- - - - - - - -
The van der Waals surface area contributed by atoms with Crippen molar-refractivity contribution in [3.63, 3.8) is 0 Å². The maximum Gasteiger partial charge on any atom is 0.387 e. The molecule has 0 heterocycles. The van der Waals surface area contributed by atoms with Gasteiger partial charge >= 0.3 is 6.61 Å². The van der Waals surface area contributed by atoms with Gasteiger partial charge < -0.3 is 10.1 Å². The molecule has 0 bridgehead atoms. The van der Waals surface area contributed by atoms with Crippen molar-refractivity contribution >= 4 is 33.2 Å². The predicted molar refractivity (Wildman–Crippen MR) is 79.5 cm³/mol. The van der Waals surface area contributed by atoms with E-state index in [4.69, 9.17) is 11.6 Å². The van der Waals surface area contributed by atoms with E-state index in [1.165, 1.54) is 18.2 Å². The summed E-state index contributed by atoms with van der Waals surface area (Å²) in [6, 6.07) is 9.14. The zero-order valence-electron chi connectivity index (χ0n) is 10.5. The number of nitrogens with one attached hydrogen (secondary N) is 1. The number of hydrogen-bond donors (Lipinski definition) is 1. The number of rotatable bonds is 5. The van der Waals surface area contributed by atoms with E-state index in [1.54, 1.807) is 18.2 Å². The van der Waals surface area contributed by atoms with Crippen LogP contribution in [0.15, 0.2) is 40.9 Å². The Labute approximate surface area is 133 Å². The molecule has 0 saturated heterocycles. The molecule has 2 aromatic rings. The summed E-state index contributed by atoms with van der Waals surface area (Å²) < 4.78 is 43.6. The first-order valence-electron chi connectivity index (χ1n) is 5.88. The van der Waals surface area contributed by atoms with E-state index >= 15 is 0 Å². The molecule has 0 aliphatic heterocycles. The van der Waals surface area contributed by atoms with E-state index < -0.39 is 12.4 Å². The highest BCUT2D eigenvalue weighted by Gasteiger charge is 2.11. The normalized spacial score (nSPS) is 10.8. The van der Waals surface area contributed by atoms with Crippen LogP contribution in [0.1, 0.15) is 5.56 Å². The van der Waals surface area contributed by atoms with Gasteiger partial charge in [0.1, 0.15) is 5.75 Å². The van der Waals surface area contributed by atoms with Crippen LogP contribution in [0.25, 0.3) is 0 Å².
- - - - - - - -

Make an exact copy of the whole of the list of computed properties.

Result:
The van der Waals surface area contributed by atoms with Crippen molar-refractivity contribution in [3.63, 3.8) is 0 Å². The maximum Gasteiger partial charge on any atom is 0.387 e. The molecule has 0 heterocycles. The van der Waals surface area contributed by atoms with Gasteiger partial charge >= 0.3 is 6.61 Å². The van der Waals surface area contributed by atoms with Gasteiger partial charge < -0.3 is 10.1 Å². The molecule has 0 bridgehead atoms. The van der Waals surface area contributed by atoms with Crippen molar-refractivity contribution >= 4 is 33.2 Å². The predicted molar refractivity (Wildman–Crippen MR) is 79.5 cm³/mol. The van der Waals surface area contributed by atoms with E-state index in [4.69, 9.17) is 11.6 Å². The van der Waals surface area contributed by atoms with E-state index in [1.165, 1.54) is 18.2 Å². The summed E-state index contributed by atoms with van der Waals surface area (Å²) in [6, 6.07) is 9.14. The zero-order valence-electron chi connectivity index (χ0n) is 10.5. The number of nitrogens with one attached hydrogen (secondary N) is 1. The number of hydrogen-bond donors (Lipinski definition) is 1. The number of rotatable bonds is 5. The van der Waals surface area contributed by atoms with E-state index in [1.54, 1.807) is 18.2 Å². The van der Waals surface area contributed by atoms with Crippen LogP contribution in [0.15, 0.2) is 40.9 Å². The Labute approximate surface area is 133 Å². The molecule has 0 saturated heterocycles. The molecule has 2 aromatic rings. The summed E-state index contributed by atoms with van der Waals surface area (Å²) < 4.78 is 43.6. The first-order valence-electron chi connectivity index (χ1n) is 5.88. The van der Waals surface area contributed by atoms with E-state index >= 15 is 0 Å². The molecule has 0 aliphatic heterocycles. The van der Waals surface area contributed by atoms with E-state index < -0.39 is 12.4 Å². The highest BCUT2D eigenvalue weighted by Gasteiger charge is 2.11. The normalized spacial score (nSPS) is 10.8. The van der Waals surface area contributed by atoms with Crippen LogP contribution in [0.1, 0.15) is 5.56 Å². The van der Waals surface area contributed by atoms with Gasteiger partial charge in [0.1, 0.15) is 5.75 Å². The van der Waals surface area contributed by atoms with Crippen LogP contribution in [0.25, 0.3) is 0 Å².